Blogs: Paul Pillar

The Illusive Purposes of Toughness

Ideological Warfare Against Nonviolent Political Islam

Paul Pillar

The fundamental mistake in suppressing groups such as the Brotherhood, or in effect condoning such suppression with a step such as the Cruz-Diaz legislation, is that closing peaceful channels for the expression of political Islam moves more people into the violent channels.  We have seen this process playing out in Egypt since the coup, with the harsh practices of military strongman Abdul Fatah al-Sisi being followed directly by an upsurge in terrorist violence in Egypt.  The unfortunate lesson being absorbed by many young men with Islamist inclinations is that all those years of forbearance by the Brotherhood were for naught.  The lesson is that only a violent path has any chance of success.

The newly introduced legislation is bad not only as a politicization of counterterrorism but also as a counterproductive approach to Islamist terrorism in particular.  Also unfortunate are indications of this approach becoming part of the new administration’s direction.  A disturbing part of the testimony this week by the nominee for secretary of state, Rex Tillerson, was his seamless lumping of the Muslim Brotherhood with “other agents of radical Islam, like al-Qaeda”.  Likely to be even more damaging is the entrenchment of indiscriminate Islamophobia at the center of national security decision-making in the White House. 

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Russia Had Plenty to Work With: The Crisis in American Democracy

Paul Pillar

The fundamental mistake in suppressing groups such as the Brotherhood, or in effect condoning such suppression with a step such as the Cruz-Diaz legislation, is that closing peaceful channels for the expression of political Islam moves more people into the violent channels.  We have seen this process playing out in Egypt since the coup, with the harsh practices of military strongman Abdul Fatah al-Sisi being followed directly by an upsurge in terrorist violence in Egypt.  The unfortunate lesson being absorbed by many young men with Islamist inclinations is that all those years of forbearance by the Brotherhood were for naught.  The lesson is that only a violent path has any chance of success.

The newly introduced legislation is bad not only as a politicization of counterterrorism but also as a counterproductive approach to Islamist terrorism in particular.  Also unfortunate are indications of this approach becoming part of the new administration’s direction.  A disturbing part of the testimony this week by the nominee for secretary of state, Rex Tillerson, was his seamless lumping of the Muslim Brotherhood with “other agents of radical Islam, like al-Qaeda”.  Likely to be even more damaging is the entrenchment of indiscriminate Islamophobia at the center of national security decision-making in the White House.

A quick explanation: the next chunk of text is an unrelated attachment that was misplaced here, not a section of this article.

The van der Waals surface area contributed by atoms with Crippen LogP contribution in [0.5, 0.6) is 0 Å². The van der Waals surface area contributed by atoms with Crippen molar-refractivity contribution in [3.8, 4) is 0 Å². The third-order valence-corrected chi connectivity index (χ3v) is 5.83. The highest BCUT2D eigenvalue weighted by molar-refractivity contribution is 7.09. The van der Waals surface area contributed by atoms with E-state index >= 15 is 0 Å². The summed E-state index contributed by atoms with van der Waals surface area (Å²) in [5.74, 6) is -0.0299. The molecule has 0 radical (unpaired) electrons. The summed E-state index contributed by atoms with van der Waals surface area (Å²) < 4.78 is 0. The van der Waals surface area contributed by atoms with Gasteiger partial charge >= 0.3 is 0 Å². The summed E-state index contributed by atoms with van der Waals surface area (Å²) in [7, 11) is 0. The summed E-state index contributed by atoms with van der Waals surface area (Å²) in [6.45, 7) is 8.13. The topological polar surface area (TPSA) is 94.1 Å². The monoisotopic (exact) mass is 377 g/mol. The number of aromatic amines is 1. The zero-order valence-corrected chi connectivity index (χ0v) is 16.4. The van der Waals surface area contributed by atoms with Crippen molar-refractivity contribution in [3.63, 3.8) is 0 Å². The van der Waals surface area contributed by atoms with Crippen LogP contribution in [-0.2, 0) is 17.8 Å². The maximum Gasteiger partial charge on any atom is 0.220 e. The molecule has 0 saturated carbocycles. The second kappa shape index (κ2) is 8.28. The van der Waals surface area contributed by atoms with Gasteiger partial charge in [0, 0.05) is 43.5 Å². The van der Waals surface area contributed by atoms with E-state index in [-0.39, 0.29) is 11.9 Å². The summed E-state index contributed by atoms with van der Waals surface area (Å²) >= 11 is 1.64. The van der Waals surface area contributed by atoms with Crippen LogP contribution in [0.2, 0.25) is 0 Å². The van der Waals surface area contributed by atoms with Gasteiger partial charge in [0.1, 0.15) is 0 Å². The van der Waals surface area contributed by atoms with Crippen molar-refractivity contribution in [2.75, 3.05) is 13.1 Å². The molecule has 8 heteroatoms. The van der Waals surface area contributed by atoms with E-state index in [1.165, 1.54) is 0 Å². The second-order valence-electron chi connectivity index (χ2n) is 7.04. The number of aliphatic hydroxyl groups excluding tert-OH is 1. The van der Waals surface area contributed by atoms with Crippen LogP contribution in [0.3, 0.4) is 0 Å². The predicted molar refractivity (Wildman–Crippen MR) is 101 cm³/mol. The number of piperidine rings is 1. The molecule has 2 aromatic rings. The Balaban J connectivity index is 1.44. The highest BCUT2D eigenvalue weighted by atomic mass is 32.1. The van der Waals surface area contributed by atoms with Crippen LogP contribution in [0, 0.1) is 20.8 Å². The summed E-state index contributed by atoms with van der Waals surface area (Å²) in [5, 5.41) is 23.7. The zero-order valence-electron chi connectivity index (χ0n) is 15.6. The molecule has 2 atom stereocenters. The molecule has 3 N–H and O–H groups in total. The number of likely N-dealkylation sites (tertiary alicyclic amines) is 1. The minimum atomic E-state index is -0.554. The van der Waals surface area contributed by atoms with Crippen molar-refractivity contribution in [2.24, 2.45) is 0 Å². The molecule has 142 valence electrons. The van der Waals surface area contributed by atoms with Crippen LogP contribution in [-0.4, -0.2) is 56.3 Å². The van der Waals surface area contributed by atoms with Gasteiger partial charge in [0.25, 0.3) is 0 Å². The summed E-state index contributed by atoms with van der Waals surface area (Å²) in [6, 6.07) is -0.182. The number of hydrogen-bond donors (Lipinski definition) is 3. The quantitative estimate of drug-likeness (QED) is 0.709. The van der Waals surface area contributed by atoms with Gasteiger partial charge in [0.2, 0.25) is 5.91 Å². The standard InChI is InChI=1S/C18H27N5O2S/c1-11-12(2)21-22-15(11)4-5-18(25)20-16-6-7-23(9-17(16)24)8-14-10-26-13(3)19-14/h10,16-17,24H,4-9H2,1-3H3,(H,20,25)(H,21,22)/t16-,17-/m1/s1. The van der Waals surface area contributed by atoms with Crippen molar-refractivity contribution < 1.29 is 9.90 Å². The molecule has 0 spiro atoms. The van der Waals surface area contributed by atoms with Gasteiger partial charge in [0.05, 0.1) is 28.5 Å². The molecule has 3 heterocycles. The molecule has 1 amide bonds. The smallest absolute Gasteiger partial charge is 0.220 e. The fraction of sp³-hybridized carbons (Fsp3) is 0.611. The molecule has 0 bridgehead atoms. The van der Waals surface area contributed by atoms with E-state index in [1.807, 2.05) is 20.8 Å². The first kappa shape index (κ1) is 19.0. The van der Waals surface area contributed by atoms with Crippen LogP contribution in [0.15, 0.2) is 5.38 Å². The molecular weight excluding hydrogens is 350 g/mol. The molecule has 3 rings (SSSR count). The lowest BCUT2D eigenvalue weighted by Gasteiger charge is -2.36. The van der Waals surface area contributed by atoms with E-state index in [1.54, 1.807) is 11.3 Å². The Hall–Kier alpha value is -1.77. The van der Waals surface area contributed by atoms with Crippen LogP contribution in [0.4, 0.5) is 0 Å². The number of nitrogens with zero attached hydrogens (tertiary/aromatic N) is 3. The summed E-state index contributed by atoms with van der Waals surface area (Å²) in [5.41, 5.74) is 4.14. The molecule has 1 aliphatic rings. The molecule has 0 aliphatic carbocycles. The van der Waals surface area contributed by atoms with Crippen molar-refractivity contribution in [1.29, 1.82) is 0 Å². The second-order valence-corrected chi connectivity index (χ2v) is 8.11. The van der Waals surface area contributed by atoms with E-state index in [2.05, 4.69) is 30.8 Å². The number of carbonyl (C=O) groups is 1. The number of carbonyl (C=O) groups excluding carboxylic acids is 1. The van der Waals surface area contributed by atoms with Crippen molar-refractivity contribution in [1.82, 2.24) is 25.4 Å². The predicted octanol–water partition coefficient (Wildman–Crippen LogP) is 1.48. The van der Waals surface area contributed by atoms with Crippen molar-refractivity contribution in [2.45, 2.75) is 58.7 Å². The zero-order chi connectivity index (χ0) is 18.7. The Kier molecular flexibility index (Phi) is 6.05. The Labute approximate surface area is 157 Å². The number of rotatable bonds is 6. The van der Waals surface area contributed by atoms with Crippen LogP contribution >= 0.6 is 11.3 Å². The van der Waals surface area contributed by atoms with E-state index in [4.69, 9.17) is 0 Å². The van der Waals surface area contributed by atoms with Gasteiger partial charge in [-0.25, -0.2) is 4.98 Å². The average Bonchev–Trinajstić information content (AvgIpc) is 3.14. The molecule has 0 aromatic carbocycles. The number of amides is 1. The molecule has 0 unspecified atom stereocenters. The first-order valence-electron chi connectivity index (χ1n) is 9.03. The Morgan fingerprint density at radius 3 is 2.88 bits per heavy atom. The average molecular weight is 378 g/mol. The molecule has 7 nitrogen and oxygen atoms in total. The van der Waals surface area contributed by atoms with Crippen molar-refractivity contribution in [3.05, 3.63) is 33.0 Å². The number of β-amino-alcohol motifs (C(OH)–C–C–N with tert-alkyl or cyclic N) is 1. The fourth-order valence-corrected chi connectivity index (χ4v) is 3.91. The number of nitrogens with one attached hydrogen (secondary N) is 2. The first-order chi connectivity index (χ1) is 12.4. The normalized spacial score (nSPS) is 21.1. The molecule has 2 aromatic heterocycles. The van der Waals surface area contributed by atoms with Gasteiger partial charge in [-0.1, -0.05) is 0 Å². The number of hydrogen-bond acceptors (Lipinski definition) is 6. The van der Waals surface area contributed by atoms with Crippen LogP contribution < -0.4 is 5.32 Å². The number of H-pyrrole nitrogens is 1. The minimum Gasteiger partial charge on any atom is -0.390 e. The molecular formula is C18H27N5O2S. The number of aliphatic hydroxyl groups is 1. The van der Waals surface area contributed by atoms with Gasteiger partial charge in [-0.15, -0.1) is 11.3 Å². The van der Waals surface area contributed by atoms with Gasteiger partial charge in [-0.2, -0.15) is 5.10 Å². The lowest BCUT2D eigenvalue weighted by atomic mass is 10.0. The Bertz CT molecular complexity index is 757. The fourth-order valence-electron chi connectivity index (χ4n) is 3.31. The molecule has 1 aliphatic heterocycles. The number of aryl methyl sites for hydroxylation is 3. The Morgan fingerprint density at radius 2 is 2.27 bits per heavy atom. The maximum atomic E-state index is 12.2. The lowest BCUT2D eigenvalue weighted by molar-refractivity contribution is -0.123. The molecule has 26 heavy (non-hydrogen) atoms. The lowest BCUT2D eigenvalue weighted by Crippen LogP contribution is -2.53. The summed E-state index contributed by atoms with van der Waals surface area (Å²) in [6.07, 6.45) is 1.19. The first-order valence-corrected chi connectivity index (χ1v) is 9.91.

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The Anti-Intelligence President-Elect

Paul Pillar

The fundamental mistake in suppressing groups such as the Brotherhood, or in effect condoning such suppression with a step such as the Cruz-Diaz legislation, is that closing peaceful channels for the expression of political Islam moves more people into the violent channels.  We have seen this process playing out in Egypt since the coup, with the harsh practices of military strongman Abdul Fatah al-Sisi being followed directly by an upsurge in terrorist violence in Egypt.  The unfortunate lesson being absorbed by many young men with Islamist inclinations is that all those years of forbearance by the Brotherhood were for naught.  The lesson is that only a violent path has any chance of success.

The newly introduced legislation is bad not only as a politicization of counterterrorism but also as a counterproductive approach to Islamist terrorism in particular.  Also unfortunate are indications of this approach becoming part of the new administration’s direction.  A disturbing part of the testimony this week by the nominee for secretary of state, Rex Tillerson, was his seamless lumping of the Muslim Brotherhood with “other agents of radical Islam, like al-Qaeda”.  Likely to be even more damaging is the entrenchment of indiscriminate Islamophobia at the center of national security decision-making in the White House. 

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Winning May Be the Only Thing for Trump, But Not For the U.S.

Paul Pillar

The fundamental mistake in suppressing groups such as the Brotherhood, or in effect condoning such suppression with a step such as the Cruz-Diaz legislation, is that closing peaceful channels for the expression of political Islam moves more people into the violent channels.  We have seen this process playing out in Egypt since the coup, with the harsh practices of military strongman Abdul Fatah al-Sisi being followed directly by an upsurge in terrorist violence in Egypt.  The unfortunate lesson being absorbed by many young men with Islamist inclinations is that all those years of forbearance by the Brotherhood were for naught.  The lesson is that only a violent path has any chance of success.

The newly introduced legislation is bad not only as a politicization of counterterrorism but also as a counterproductive approach to Islamist terrorism in particular.  Also unfortunate are indications of this approach becoming part of the new administration’s direction.  A disturbing part of the testimony this week by the nominee for secretary of state, Rex Tillerson, was his seamless lumping of the Muslim Brotherhood with “other agents of radical Islam, like al-Qaeda”.  Likely to be even more damaging is the entrenchment of indiscriminate Islamophobia at the center of national security decision-making in the White House. 

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